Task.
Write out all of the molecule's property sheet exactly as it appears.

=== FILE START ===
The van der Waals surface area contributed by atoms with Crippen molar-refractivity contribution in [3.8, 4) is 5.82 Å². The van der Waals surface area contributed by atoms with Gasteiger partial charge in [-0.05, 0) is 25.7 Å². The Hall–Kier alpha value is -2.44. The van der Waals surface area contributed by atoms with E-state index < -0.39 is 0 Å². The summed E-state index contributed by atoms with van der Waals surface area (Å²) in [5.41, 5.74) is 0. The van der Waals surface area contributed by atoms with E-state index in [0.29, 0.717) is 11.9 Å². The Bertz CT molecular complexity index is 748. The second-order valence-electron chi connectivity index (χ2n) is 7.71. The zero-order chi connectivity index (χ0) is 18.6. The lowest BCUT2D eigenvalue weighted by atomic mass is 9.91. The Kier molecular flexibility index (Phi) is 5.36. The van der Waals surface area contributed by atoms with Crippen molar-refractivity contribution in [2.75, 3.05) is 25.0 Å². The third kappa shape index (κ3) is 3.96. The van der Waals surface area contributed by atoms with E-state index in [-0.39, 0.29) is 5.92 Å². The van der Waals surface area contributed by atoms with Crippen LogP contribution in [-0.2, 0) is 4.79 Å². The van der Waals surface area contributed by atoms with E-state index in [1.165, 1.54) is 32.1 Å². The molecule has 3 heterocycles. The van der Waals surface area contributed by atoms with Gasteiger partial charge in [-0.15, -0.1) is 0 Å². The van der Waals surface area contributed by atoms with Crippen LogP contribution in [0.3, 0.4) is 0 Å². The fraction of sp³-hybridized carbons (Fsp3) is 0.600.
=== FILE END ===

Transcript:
The van der Waals surface area contributed by atoms with Crippen molar-refractivity contribution in [3.8, 4) is 5.82 Å². The van der Waals surface area contributed by atoms with Gasteiger partial charge in [-0.05, 0) is 25.7 Å². The Hall–Kier alpha value is -2.44. The van der Waals surface area contributed by atoms with E-state index < -0.39 is 0 Å². The summed E-state index contributed by atoms with van der Waals surface area (Å²) in [5.41, 5.74) is 0. The van der Waals surface area contributed by atoms with E-state index in [0.29, 0.717) is 11.9 Å². The Bertz CT molecular complexity index is 748. The second-order valence-electron chi connectivity index (χ2n) is 7.71. The zero-order chi connectivity index (χ0) is 18.6. The lowest BCUT2D eigenvalue weighted by atomic mass is 9.91. The Kier molecular flexibility index (Phi) is 5.36. The van der Waals surface area contributed by atoms with Crippen molar-refractivity contribution in [2.75, 3.05) is 25.0 Å². The third kappa shape index (κ3) is 3.96. The van der Waals surface area contributed by atoms with E-state index in [-0.39, 0.29) is 5.92 Å². The van der Waals surface area contributed by atoms with Crippen LogP contribution in [-0.2, 0) is 4.79 Å². The van der Waals surface area contributed by atoms with E-state index in [1.165, 1.54) is 32.1 Å². The molecule has 3 heterocycles. The van der Waals surface area contributed by atoms with Gasteiger partial charge in [-0.15, -0.1) is 0 Å². The van der Waals surface area contributed by atoms with Crippen LogP contribution in [0.3, 0.4) is 0 Å². The fraction of sp³-hybridized carbons (Fsp3) is 0.600.